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Cofactor mobility determines reaction outcome in the IMPDH and GMPR (β-α)8 barrel enzymes.

Patton GC, Stenmark P, Gollapalli DR, Sevastik R, Kursula P, Flodin S, Schuler H, Swales CT, Eklund H, Himo F, Nordlund P, Hedstrom L - Nat. Chem. Biol. (2011)

Bottom Line: Inosine monophosphate dehydrogenase (IMPDH) and guanosine monophosphate reductase (GMPR) belong to the same structural family, share a common set of catalytic residues and bind the same ligands.The cofactor is found in two conformations: an 'in' conformation poised for hydride transfer and an 'out' conformation in which the cofactor is 6 Å from IMP.Remarkably, the cofactor is part of the catalytic machinery that activates ammonia.

View Article: PubMed Central - PubMed

Affiliation: Department of Biology, Brandeis University, Waltham, Massachusetts, USA.

ABSTRACT
Inosine monophosphate dehydrogenase (IMPDH) and guanosine monophosphate reductase (GMPR) belong to the same structural family, share a common set of catalytic residues and bind the same ligands. The structural and mechanistic features that determine reaction outcome in the IMPDH and GMPR family have not been identified. Here we show that the GMPR reaction uses the same intermediate E-XMP* as IMPDH, but in this reaction the intermediate reacts with ammonia instead of water. A single crystal structure of human GMPR type 2 with IMP and NADPH fortuitously captures three different states, each of which mimics a distinct step in the catalytic cycle of GMPR. The cofactor is found in two conformations: an 'in' conformation poised for hydride transfer and an 'out' conformation in which the cofactor is 6 Å from IMP. Mutagenesis along with substrate and cofactor analog experiments demonstrate that the out conformation is required for the deamination of GMP. Remarkably, the cofactor is part of the catalytic machinery that activates ammonia.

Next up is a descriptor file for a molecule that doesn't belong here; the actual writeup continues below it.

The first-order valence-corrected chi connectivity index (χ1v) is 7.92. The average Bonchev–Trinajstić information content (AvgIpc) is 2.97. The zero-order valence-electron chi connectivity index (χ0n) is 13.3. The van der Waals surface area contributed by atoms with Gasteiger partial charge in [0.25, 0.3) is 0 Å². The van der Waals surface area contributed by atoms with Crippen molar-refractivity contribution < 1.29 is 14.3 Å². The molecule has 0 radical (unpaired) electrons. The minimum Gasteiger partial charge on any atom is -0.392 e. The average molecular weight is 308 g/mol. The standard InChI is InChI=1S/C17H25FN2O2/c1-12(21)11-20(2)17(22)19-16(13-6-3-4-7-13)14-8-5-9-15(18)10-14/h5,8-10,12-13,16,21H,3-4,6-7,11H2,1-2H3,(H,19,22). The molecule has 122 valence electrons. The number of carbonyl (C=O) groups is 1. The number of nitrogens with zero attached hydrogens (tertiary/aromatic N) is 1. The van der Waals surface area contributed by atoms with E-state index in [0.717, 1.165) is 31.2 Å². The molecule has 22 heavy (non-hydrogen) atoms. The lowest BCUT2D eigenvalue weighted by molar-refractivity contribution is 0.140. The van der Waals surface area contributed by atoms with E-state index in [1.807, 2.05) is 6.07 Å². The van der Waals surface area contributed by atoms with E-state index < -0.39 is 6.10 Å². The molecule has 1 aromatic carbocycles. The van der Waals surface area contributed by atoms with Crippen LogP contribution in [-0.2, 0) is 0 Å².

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Formation of E-XMP* during the GMPR reaction. ESI mass spectra of EcGMPR incubated with GMP alone (bottom trace) and with GMP and NADP+ (top trace). Black asterisks (*) indicate EcGMPR that has likely undergone oxidation. EcGMPR observed: 37665 Da (theoretical: 37665 Da). E-XMP* observed: 38012 Da (theoretical: 38010 Da).
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Figure 2: Formation of E-XMP* during the GMPR reaction. ESI mass spectra of EcGMPR incubated with GMP alone (bottom trace) and with GMP and NADP+ (top trace). Black asterisks (*) indicate EcGMPR that has likely undergone oxidation. EcGMPR observed: 37665 Da (theoretical: 37665 Da). E-XMP* observed: 38012 Da (theoretical: 38010 Da).

Mentions: Although the GMPR reaction is presumed to proceed via E-XMP*, this mechanism had not been experimentally verified. Since hydride transfer was slow, E-XMP* should accumulate during the steady-state phase of the reaction. When the reaction was performed with 8-[14C]-GMP and NADPH, radioactivity co-precipitated with enzyme (Supplementary Figure 3). No radioactivity was associated with the enzyme at the completion of the reaction, as expected if a transient intermediate was formed. Approximately 15–20% of the enzyme accumulated as E-XMP* during the steady state. Similar amounts of radioactivity were also trapped in the presence of NADP+. Mass spectrometry revealed that a new peak was formed in the presence of NADP+ that was 347 Da heavier than the apoenzyme, as expected for E-XMP* (Figure 2). Also as expected, no E-XMP* formed when GMPR was incubated with GMP in the absence of NADPH and NADP+ (Figure 2). Therefore the deamination reaction only occurs in the presence of cofactor, although the redox state of the cofactor was not important.